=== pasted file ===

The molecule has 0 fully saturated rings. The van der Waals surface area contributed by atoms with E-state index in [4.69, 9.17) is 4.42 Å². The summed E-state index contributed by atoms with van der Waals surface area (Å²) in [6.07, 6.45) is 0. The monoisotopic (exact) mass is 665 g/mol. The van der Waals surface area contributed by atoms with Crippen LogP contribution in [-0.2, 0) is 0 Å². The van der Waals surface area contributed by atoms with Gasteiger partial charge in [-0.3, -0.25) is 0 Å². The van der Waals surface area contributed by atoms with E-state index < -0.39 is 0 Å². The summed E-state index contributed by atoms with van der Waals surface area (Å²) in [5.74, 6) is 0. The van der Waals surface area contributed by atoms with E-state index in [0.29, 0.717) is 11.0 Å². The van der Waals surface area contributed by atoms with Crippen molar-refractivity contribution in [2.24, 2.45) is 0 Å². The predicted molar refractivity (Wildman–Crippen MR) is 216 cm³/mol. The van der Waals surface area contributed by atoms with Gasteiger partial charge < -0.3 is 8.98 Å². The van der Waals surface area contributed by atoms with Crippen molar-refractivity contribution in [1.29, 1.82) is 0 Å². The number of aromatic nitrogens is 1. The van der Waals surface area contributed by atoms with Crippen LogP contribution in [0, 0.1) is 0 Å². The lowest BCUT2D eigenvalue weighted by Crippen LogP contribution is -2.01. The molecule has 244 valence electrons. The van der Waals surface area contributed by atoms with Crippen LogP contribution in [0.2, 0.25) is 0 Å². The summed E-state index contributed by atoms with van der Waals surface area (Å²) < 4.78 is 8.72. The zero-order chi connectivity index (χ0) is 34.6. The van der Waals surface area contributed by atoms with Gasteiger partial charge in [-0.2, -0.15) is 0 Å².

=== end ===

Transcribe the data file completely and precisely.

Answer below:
The molecule has 0 fully saturated rings. The van der Waals surface area contributed by atoms with E-state index in [4.69, 9.17) is 4.42 Å². The summed E-state index contributed by atoms with van der Waals surface area (Å²) in [6.07, 6.45) is 0. The monoisotopic (exact) mass is 665 g/mol. The van der Waals surface area contributed by atoms with Crippen LogP contribution in [-0.2, 0) is 0 Å². The van der Waals surface area contributed by atoms with Gasteiger partial charge in [-0.3, -0.25) is 0 Å². The van der Waals surface area contributed by atoms with E-state index < -0.39 is 0 Å². The summed E-state index contributed by atoms with van der Waals surface area (Å²) in [5.74, 6) is 0. The van der Waals surface area contributed by atoms with E-state index in [0.29, 0.717) is 11.0 Å². The van der Waals surface area contributed by atoms with Crippen molar-refractivity contribution in [2.24, 2.45) is 0 Å². The predicted molar refractivity (Wildman–Crippen MR) is 216 cm³/mol. The van der Waals surface area contributed by atoms with Gasteiger partial charge < -0.3 is 8.98 Å². The van der Waals surface area contributed by atoms with Crippen molar-refractivity contribution in [1.29, 1.82) is 0 Å². The number of aromatic nitrogens is 1. The van der Waals surface area contributed by atoms with Crippen LogP contribution in [0, 0.1) is 0 Å². The lowest BCUT2D eigenvalue weighted by Crippen LogP contribution is -2.01. The molecule has 244 valence electrons. The van der Waals surface area contributed by atoms with Crippen LogP contribution in [0.2, 0.25) is 0 Å². The summed E-state index contributed by atoms with van der Waals surface area (Å²) < 4.78 is 8.72. The zero-order chi connectivity index (χ0) is 34.6. The van der Waals surface area contributed by atoms with Gasteiger partial charge in [-0.2, -0.15) is 0 Å².